—  Providing increased opportunities for member involvement in consultations with regulators as well as an input into government policy formation.

    —  Inclusion on the Board of Mutuo, along with employee representatives, to provide an enhanced tripartite arrangement to promote mutuality.

  1.6 It is worth highlighting at this point the potential impact of the Building Societies (Funding) and Mutual Societies (Transfers) Act. The recently announced merger between Britannia Building Society and The Co-operative Group, may well herald the start of further cross-mutual consolidation in the financial industry. This will inevitably encourage greater co-operation and in some instances, mergers between trade bodies as well.

  1.7 If members remain ineffective in monitoring the use of this new legislation, then there is a real danger that some mutuals will begin to expand into more complex (and potentially unsuccessful) business combinations, supported by a smaller number of more influential trade body groups.

  1.8 This development has the potential to undermine member understanding of their businesses and the required scrutiny of management in the sector going forward.

  1.9 I would therefore urge the Government to take decisive action to ensure that ordinary members are properly represented at all levels within the mutual sector.


Recommend the appointment at Board level of a "Member Advocate"

  2.1 There is a case for the Committee to consider the merits of legislation which would require a customer/member representative to be appointed to the Board of Directors of Building Societies (and perhaps even our banks as well).

  2.2 This representative could produce their own Member Report as part of the Annual Report & Accounts and could hold specific responsibilities for member engagement and consultation, for example over branch closures. Some Societies do already advertise and invite applications for Board candidates from their members but successful candidates do not have any special customer owner responsibilities.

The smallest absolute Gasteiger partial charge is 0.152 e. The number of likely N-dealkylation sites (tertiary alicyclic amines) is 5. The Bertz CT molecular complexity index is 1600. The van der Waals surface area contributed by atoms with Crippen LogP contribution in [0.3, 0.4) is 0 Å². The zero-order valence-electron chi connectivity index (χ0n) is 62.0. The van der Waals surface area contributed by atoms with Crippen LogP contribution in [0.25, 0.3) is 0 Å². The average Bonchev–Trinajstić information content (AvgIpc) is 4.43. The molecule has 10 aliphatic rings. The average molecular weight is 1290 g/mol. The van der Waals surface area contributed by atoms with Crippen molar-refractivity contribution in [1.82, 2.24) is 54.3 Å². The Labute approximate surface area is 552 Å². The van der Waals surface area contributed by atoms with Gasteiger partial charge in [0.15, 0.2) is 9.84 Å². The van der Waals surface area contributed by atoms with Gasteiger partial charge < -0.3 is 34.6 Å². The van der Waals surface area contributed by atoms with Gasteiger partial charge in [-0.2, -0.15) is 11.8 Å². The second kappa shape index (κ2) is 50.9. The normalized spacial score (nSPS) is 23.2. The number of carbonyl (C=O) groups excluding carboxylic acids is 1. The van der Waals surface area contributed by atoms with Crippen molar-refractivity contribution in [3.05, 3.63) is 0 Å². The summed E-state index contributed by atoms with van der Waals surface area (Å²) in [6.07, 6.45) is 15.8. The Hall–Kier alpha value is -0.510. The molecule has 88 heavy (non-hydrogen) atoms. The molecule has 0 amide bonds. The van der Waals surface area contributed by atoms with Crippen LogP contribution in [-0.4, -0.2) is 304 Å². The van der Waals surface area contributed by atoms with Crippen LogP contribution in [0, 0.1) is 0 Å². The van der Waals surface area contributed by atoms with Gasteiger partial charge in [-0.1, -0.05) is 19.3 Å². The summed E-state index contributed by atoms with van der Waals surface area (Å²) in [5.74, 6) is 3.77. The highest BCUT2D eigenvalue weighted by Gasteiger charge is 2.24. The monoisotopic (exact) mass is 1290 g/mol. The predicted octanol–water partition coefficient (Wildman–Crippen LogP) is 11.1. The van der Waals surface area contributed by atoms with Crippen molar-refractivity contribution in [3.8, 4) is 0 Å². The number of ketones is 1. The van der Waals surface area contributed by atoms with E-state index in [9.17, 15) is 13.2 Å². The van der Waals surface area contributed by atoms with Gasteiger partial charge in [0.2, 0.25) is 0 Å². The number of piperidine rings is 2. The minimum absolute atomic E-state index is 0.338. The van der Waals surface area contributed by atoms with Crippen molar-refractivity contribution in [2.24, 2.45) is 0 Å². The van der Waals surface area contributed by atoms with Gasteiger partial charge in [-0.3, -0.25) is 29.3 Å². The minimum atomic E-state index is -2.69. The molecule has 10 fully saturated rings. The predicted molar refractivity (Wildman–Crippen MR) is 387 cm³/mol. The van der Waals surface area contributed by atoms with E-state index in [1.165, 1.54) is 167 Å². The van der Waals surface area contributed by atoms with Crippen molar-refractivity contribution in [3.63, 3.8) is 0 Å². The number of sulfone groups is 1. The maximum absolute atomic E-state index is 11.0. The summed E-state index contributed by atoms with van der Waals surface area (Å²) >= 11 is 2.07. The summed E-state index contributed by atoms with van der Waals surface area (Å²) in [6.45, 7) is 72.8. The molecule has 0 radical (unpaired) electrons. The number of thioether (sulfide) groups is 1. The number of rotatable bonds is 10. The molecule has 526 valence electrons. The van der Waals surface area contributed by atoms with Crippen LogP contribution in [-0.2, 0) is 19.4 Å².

2.3 I would also recommend that this Board level "Member Advocate" was also accountable to a panel of members, similar to Britannia's Members" Council, but with clearly protected rights and responsibilities which cannot be manipulated by senior management. Such bodies do already exist at some Societies, but their powers and remit vary considerably.

  2.4 The Nationwide Building Society for example, prefers to hold "Talk Back" sessions for its members across the country as a means of listening to their grassroots membership. However, there is no reason why such road shows could not take place alongside a permanent body of members.

  2.5 The ability of a member to monitor management is of course helped considerably when they are able to do so in a formal framework, over a three or four year period, and with access to the same information as the Chief Executive. This is why such changes can only be implemented by Government as management themselves are unlikely to promote member engagement strategies which undermine their authority.